October 22, 2014


Defective materials, craftsmanship necessitate work on Elyria High roof

ELYRIA — Roof work on the less-than-5-year-old Elyria High School will continue for at least another two months as crews work to repair defective construction from the initial building project.

Elyria Schools has had problems with the roof on the school as well as the former roofing contractor hired to complete the job. In 2010, the district had to fire Cleveland-based T&F Systems Inc., and hire a new roofing company in the middle of the project.

Since then, the two sides have been locked in litigation with the district refusing to pay the contract and T&F Systems fighting for payment.

Amy Higgins, the district’s spokeswoman, said the current work at the school and the dispute with the contractor are related.

“These new problems are just an extension of the roof not being installed correctly the first time,” she said.

Jim Wall, the district’s director of Building Services, said the problems with the West Avenue elevation of the building became more evident within the last year when water began seeping in during heavy wind and rain. It was eventually determined that when the roof was installed wall flashing in the masonry work was not properly sealed. It allowed water to infiltrate the building and damage the masonry.

“The way wall flashings work is by catching any water and diverting it outside the building,” Wall said. “It prevents water from higher floors from getting into the building.”

Wall said the construction work is not under warranty and as a result the district had to approve construction costs of more than $100,000.

“We could take this to court first, but litigation would take a year or two,” he said. “That is not to say the board will not want to do that in the future, but we don’t have that time to waste. If we don’t fix it now, it will cause more damage.”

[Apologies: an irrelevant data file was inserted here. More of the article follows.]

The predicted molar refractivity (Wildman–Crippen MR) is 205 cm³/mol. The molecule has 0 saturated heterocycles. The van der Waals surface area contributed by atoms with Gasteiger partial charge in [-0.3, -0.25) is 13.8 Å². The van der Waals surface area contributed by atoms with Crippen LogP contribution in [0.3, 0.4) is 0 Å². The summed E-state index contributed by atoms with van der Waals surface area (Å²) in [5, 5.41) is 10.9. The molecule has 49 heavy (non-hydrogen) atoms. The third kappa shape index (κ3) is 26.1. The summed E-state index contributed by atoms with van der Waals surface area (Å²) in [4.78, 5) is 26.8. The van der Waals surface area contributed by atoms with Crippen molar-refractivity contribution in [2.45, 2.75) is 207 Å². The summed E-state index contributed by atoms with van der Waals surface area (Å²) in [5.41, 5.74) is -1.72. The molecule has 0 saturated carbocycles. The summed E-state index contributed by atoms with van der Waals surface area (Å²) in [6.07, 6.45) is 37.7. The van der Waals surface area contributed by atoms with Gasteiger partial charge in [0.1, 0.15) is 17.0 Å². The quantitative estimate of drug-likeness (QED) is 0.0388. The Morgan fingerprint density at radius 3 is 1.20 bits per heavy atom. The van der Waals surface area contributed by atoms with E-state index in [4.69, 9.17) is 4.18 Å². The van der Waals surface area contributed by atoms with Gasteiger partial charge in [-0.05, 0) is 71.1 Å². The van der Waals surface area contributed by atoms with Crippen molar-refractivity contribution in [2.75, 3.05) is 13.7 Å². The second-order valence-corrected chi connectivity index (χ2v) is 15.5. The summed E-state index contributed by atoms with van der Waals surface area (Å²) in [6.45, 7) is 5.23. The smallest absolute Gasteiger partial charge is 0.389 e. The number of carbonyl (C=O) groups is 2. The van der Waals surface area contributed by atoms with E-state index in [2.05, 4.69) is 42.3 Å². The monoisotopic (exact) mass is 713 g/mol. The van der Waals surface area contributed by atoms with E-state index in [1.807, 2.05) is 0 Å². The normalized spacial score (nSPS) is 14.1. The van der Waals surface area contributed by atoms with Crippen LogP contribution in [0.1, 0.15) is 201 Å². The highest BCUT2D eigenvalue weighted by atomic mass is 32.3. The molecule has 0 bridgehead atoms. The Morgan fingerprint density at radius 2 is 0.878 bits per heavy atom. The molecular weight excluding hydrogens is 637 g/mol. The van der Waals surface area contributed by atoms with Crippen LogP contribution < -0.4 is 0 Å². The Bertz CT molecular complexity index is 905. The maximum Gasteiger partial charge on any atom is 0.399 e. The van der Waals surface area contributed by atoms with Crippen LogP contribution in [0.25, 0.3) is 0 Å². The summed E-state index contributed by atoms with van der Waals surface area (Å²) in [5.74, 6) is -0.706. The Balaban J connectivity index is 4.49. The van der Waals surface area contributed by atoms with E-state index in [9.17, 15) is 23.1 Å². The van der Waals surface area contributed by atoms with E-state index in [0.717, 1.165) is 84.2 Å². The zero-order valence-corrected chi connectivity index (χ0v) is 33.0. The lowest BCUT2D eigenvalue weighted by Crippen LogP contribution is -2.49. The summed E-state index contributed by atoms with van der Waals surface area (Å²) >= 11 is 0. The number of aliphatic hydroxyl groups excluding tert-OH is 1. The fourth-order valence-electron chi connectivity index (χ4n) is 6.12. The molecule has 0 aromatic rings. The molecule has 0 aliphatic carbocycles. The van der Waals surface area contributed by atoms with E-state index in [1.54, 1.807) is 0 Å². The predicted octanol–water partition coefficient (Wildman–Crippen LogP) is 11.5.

The work is expected to continue through October.

Wall said repairing the wall flashings is tedious work so the integrity of the building is not compromised.

“Basically you work one section at a time and work your way around the building,” he said. “Work near the wrestling room is done and crews are now near the Performing Arts Center.”

Contact Lisa Roberson at 329-7121 or lroberson@chroniclet.com. Follow her on Twitter @LisaRobersonCT.

  • Pablo Jones

    Wow the roof failed after less than 5 years, because it wasn’t installed properly. I thought that wasn’t supposed to happen with union workers. Unions always tell us they do better work.

  • Brian_Reinhardt

    I personally know of 2 BRAND NEW school buildings in Lorain where the roofs on new buildings failed within the FIRST year of them, and the roof to Toni Morrison Elementary School leaked before the first student passed through its doors.

  • Bill

    How do you not get a warranty/guarantee on a roof, especially on a job as large as this?

  • Sis Delish

    $75 grand for a new scoreboard & $100k for bad roof.

    Next up, some off-budget item for $125,000.00, followed by a shortfall of 1.5 hundred-thousand, etc., etc., etc…

  • Otter

    Does anyone in Elyria know what’s going on? Third paragraph says, the two sides have been “locked in litigation” since 2010. Farther down in the article this, from the director of Building Services, “we could take this to court first, but litigation could take a year or two.”

  • Bill Love

    Another quality union job lol

  • onesears

    How much is the levy going to be? Any takers??